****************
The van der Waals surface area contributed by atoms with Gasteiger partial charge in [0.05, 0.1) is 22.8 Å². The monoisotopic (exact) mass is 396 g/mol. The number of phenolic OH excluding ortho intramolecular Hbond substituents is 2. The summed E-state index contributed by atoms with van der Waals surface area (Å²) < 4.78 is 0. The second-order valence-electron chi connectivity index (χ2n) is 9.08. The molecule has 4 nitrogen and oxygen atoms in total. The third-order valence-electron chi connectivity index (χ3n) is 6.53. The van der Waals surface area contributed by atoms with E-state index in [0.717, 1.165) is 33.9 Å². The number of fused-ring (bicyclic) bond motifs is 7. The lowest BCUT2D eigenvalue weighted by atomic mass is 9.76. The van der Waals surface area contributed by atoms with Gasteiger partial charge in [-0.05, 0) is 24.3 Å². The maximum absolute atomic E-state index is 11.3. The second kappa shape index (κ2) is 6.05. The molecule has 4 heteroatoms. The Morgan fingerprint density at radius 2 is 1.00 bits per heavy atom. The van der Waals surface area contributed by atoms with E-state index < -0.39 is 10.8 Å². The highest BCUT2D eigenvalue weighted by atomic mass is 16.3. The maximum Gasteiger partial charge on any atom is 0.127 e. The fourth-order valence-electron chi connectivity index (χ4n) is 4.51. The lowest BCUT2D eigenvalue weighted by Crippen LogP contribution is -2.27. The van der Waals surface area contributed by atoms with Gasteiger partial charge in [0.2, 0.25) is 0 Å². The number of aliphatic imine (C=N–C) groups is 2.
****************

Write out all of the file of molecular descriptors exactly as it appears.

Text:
The van der Waals surface area contributed by atoms with Gasteiger partial charge in [0.05, 0.1) is 22.8 Å². The monoisotopic (exact) mass is 396 g/mol. The number of phenolic OH excluding ortho intramolecular Hbond substituents is 2. The summed E-state index contributed by atoms with van der Waals surface area (Å²) < 4.78 is 0. The second-order valence-electron chi connectivity index (χ2n) is 9.08. The molecule has 4 nitrogen and oxygen atoms in total. The third-order valence-electron chi connectivity index (χ3n) is 6.53. The van der Waals surface area contributed by atoms with E-state index in [0.717, 1.165) is 33.9 Å². The number of fused-ring (bicyclic) bond motifs is 7. The lowest BCUT2D eigenvalue weighted by atomic mass is 9.76. The van der Waals surface area contributed by atoms with Gasteiger partial charge in [-0.05, 0) is 24.3 Å². The maximum absolute atomic E-state index is 11.3. The second kappa shape index (κ2) is 6.05. The molecule has 4 heteroatoms. The Morgan fingerprint density at radius 2 is 1.00 bits per heavy atom. The van der Waals surface area contributed by atoms with E-state index < -0.39 is 10.8 Å². The highest BCUT2D eigenvalue weighted by atomic mass is 16.3. The maximum Gasteiger partial charge on any atom is 0.127 e. The fourth-order valence-electron chi connectivity index (χ4n) is 4.51. The lowest BCUT2D eigenvalue weighted by Crippen LogP contribution is -2.27. The van der Waals surface area contributed by atoms with Gasteiger partial charge in [0.2, 0.25) is 0 Å². The number of aliphatic imine (C=N–C) groups is 2.